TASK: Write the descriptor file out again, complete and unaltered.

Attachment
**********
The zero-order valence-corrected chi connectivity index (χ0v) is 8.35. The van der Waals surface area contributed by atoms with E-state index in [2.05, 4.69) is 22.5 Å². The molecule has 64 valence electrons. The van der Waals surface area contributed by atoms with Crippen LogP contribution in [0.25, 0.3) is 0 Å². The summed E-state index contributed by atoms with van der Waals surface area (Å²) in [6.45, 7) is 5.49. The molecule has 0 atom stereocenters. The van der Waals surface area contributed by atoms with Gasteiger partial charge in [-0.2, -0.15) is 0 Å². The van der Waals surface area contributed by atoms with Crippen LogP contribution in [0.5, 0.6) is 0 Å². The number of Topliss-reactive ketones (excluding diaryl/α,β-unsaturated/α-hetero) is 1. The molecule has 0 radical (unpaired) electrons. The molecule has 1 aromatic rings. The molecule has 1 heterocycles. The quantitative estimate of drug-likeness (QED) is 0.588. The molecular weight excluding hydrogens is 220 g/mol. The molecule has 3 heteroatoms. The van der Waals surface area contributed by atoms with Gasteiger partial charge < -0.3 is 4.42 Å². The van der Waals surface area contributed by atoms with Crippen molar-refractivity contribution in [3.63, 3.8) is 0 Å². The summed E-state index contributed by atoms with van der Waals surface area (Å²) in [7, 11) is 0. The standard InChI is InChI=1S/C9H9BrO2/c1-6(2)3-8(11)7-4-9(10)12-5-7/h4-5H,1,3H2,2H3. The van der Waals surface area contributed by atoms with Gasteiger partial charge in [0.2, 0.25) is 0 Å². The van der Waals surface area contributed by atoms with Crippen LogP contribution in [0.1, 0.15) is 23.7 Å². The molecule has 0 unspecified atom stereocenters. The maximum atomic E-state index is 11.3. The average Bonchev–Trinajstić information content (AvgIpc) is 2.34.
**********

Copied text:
The zero-order valence-corrected chi connectivity index (χ0v) is 8.35. The van der Waals surface area contributed by atoms with E-state index in [2.05, 4.69) is 22.5 Å². The molecule has 64 valence electrons. The van der Waals surface area contributed by atoms with Crippen LogP contribution in [0.25, 0.3) is 0 Å². The summed E-state index contributed by atoms with van der Waals surface area (Å²) in [6.45, 7) is 5.49. The molecule has 0 atom stereocenters. The van der Waals surface area contributed by atoms with Gasteiger partial charge in [-0.2, -0.15) is 0 Å². The van der Waals surface area contributed by atoms with Crippen LogP contribution in [0.5, 0.6) is 0 Å². The number of Topliss-reactive ketones (excluding diaryl/α,β-unsaturated/α-hetero) is 1. The molecule has 0 radical (unpaired) electrons. The molecule has 1 aromatic rings. The molecule has 1 heterocycles. The quantitative estimate of drug-likeness (QED) is 0.588. The molecular weight excluding hydrogens is 220 g/mol. The molecule has 3 heteroatoms. The van der Waals surface area contributed by atoms with Gasteiger partial charge < -0.3 is 4.42 Å². The van der Waals surface area contributed by atoms with Crippen molar-refractivity contribution in [3.63, 3.8) is 0 Å². The summed E-state index contributed by atoms with van der Waals surface area (Å²) in [7, 11) is 0. The standard InChI is InChI=1S/C9H9BrO2/c1-6(2)3-8(11)7-4-9(10)12-5-7/h4-5H,1,3H2,2H3. The van der Waals surface area contributed by atoms with Gasteiger partial charge in [0.2, 0.25) is 0 Å². The van der Waals surface area contributed by atoms with Crippen LogP contribution in [0.1, 0.15) is 23.7 Å². The molecule has 0 unspecified atom stereocenters. The maximum atomic E-state index is 11.3. The average Bonchev–Trinajstić information content (AvgIpc) is 2.34.